Newsom issues regional stay-at-home order: Here's what it means
SACRAMENTO, Calif. - As he had forewarned earlier in the week, Gov. Gavin Newsom on Wednesday issued a limited coronavirus crackdown throughout the Golden State, much of which is teeming with new coronavirus cases.
The stay-at-home mandate covers regions where the ICU capacity drops below 15%., Newsom said.
The order would then last three weeks before officials would reassess whether to lift the mandate, looking at hospital caseloads about a month out from the shutdown, state health officials said.
"This is the most challenging time since the beginning of the pandemic," Newsom said. "Lives are in the balance. Lives will be lost unless we do more than we've ever done."
Newsom divided the state into five regions: Northern California, Greater Sacramento, Bay Area, San Joaquin Valley and Southern California.
READ: Regional stay-at-home order
All the regions will hit that ICU capacity early this month, Newsom said, and the Bay Area is expected to reach that capacity in a few weeks in mid-to-late December.
Bars, wineries, hair salons and barbershops will have to close during this three-week period, Newsom said, adding he recognized how difficult this would be for these businesses. Nonessential travel will be banned in the designated regions, too.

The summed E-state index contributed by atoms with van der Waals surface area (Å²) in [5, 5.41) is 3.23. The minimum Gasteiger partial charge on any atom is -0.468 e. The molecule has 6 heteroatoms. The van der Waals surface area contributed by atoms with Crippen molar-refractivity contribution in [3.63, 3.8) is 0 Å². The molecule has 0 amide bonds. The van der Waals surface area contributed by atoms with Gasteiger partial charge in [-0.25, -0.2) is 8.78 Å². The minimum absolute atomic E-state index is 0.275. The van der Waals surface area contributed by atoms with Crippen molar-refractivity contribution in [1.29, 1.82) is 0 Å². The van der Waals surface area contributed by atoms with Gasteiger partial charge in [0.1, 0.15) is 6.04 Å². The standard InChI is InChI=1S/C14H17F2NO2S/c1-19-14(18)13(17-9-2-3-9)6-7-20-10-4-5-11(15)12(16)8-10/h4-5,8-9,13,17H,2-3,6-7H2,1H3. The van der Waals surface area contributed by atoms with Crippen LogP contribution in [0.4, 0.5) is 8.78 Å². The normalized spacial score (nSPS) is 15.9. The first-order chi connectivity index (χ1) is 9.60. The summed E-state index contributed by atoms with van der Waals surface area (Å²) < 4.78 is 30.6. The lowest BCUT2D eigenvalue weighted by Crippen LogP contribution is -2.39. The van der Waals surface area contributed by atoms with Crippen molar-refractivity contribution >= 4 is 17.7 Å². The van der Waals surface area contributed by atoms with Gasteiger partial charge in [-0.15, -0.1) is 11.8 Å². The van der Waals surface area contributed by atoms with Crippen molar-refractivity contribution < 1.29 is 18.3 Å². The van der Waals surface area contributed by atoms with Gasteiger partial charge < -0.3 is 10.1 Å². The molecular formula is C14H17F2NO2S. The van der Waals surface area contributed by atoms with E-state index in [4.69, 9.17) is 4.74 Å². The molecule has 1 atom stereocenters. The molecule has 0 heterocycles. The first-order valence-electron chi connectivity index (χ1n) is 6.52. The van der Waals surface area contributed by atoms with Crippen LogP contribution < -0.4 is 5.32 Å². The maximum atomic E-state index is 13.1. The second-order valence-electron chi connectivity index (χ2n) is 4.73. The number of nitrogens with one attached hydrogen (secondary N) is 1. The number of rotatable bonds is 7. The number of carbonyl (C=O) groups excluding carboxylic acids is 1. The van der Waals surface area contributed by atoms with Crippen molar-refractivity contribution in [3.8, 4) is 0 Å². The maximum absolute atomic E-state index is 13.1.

"Consider canceling your travel plans now," Health and Human Services Secretary Dr. Mark Ghaly said, regarding both air and car travel. "We're asking people to be at home and not mix and move."
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However, some things can stay open. That includes schools with waivers, retail stories at 20 percent capacity and restaurants for takeout and delivery. Also, critical infrastructure will be allowed to remain open.
Newsom stressed that there are still plenty of activities allowed during this "temporary moment." Going to parks and beaches, taking a bike ride and an outdoor fitness class, going skiing and fishing and practicing yoga, are all still OK.
How people will travel to ski resorts was not specifically spelled out as nonessential travel is not allowed under the new order.
Newsom already has imposed restrictions — including a nighttime curfew — on 51 of the state’s 58 counties comprising nearly the entire state population.
The number of COVID-19 cases reported each day in California has been setting records, with the average daily case rate over the last week topping 14,000.
The number of cases began spiking after Thanksgiving, which Newsom described as a "surge after a surge."
Despite the regional shutdown, Newsom promised that the end might soon be near with the coming of a vaccine by several companies. They will start to arrive in California in the next few weeks, through March.
The first round of 327,000 doses from Pfizer will go to acute care, psychiatric car, nursing homes and correctional facility hospitals. The second round will go to public health workers, and the third round will go to dental staff, lab workers and specialty care clinics.
"Help is on the way," Newsom said. "Light is at the end of the tunnel."
This story was reported from Oakland, Calif.